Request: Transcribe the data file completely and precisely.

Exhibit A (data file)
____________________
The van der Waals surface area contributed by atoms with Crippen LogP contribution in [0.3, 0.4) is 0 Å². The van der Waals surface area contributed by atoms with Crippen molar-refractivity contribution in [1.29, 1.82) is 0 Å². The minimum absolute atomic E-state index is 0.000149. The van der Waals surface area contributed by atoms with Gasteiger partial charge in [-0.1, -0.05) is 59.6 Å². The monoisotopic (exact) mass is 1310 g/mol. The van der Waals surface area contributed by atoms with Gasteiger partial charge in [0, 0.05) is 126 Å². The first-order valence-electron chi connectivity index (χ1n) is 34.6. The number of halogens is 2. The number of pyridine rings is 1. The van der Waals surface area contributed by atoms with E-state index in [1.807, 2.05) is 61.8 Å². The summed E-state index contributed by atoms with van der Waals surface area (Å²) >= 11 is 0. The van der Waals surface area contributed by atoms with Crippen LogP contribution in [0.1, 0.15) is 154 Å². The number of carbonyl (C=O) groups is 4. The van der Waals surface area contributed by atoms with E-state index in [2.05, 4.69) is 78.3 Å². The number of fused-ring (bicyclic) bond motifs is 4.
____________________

The van der Waals surface area contributed by atoms with Crippen LogP contribution in [0.3, 0.4) is 0 Å². The van der Waals surface area contributed by atoms with Crippen molar-refractivity contribution in [1.29, 1.82) is 0 Å². The minimum absolute atomic E-state index is 0.000149. The van der Waals surface area contributed by atoms with Gasteiger partial charge in [-0.1, -0.05) is 59.6 Å². The monoisotopic (exact) mass is 1310 g/mol. The van der Waals surface area contributed by atoms with Gasteiger partial charge in [0, 0.05) is 126 Å². The first-order valence-electron chi connectivity index (χ1n) is 34.6. The number of halogens is 2. The number of pyridine rings is 1. The van der Waals surface area contributed by atoms with E-state index in [1.807, 2.05) is 61.8 Å². The summed E-state index contributed by atoms with van der Waals surface area (Å²) >= 11 is 0. The van der Waals surface area contributed by atoms with Crippen LogP contribution in [0.1, 0.15) is 154 Å². The number of carbonyl (C=O) groups is 4. The van der Waals surface area contributed by atoms with E-state index in [2.05, 4.69) is 78.3 Å². The number of fused-ring (bicyclic) bond motifs is 4.